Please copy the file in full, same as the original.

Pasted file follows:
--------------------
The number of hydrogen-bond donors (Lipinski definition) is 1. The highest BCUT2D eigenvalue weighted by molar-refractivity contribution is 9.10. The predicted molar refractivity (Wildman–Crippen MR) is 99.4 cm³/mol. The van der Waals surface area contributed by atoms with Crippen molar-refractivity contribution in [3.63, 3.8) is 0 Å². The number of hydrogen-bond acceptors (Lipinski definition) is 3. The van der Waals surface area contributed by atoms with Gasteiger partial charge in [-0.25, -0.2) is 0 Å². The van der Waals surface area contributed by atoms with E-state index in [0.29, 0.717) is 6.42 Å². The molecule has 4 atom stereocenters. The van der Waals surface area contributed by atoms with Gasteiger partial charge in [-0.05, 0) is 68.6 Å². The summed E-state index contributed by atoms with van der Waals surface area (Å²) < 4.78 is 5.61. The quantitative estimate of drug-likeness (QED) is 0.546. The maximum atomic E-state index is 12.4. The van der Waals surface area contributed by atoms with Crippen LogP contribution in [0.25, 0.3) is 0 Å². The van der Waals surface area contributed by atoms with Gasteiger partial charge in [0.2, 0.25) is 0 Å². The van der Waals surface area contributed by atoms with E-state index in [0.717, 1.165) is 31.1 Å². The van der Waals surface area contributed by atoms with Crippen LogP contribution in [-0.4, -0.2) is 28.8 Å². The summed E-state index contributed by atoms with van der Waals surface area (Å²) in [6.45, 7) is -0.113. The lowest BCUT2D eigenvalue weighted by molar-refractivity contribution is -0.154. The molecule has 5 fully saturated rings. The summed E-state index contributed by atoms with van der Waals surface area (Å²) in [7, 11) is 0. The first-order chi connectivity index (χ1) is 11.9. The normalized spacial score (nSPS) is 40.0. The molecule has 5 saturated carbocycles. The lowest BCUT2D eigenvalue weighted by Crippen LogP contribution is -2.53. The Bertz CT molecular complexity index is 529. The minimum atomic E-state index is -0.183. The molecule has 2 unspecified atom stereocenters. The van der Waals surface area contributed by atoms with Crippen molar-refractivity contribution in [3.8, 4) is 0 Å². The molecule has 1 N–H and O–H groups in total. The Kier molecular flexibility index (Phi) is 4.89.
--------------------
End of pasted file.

The number of hydrogen-bond donors (Lipinski definition) is 1. The highest BCUT2D eigenvalue weighted by molar-refractivity contribution is 9.10. The predicted molar refractivity (Wildman–Crippen MR) is 99.4 cm³/mol. The van der Waals surface area contributed by atoms with Crippen molar-refractivity contribution in [3.63, 3.8) is 0 Å². The number of hydrogen-bond acceptors (Lipinski definition) is 3. The van der Waals surface area contributed by atoms with Gasteiger partial charge in [-0.25, -0.2) is 0 Å². The van der Waals surface area contributed by atoms with E-state index in [0.29, 0.717) is 6.42 Å². The molecule has 4 atom stereocenters. The van der Waals surface area contributed by atoms with Gasteiger partial charge in [-0.05, 0) is 68.6 Å². The summed E-state index contributed by atoms with van der Waals surface area (Å²) < 4.78 is 5.61. The quantitative estimate of drug-likeness (QED) is 0.546. The maximum atomic E-state index is 12.4. The van der Waals surface area contributed by atoms with Crippen LogP contribution in [0.25, 0.3) is 0 Å². The van der Waals surface area contributed by atoms with Gasteiger partial charge in [0.2, 0.25) is 0 Å². The van der Waals surface area contributed by atoms with E-state index in [0.717, 1.165) is 31.1 Å². The van der Waals surface area contributed by atoms with Crippen LogP contribution in [-0.4, -0.2) is 28.8 Å². The summed E-state index contributed by atoms with van der Waals surface area (Å²) in [6.45, 7) is -0.113. The lowest BCUT2D eigenvalue weighted by molar-refractivity contribution is -0.154. The molecule has 5 fully saturated rings. The summed E-state index contributed by atoms with van der Waals surface area (Å²) in [7, 11) is 0. The first-order chi connectivity index (χ1) is 11.9. The normalized spacial score (nSPS) is 40.0. The molecule has 5 saturated carbocycles. The lowest BCUT2D eigenvalue weighted by Crippen LogP contribution is -2.53. The Bertz CT molecular complexity index is 529. The minimum atomic E-state index is -0.183. The molecule has 2 unspecified atom stereocenters. The van der Waals surface area contributed by atoms with Crippen molar-refractivity contribution in [3.8, 4) is 0 Å². The molecule has 1 N–H and O–H groups in total. The Kier molecular flexibility index (Phi) is 4.89.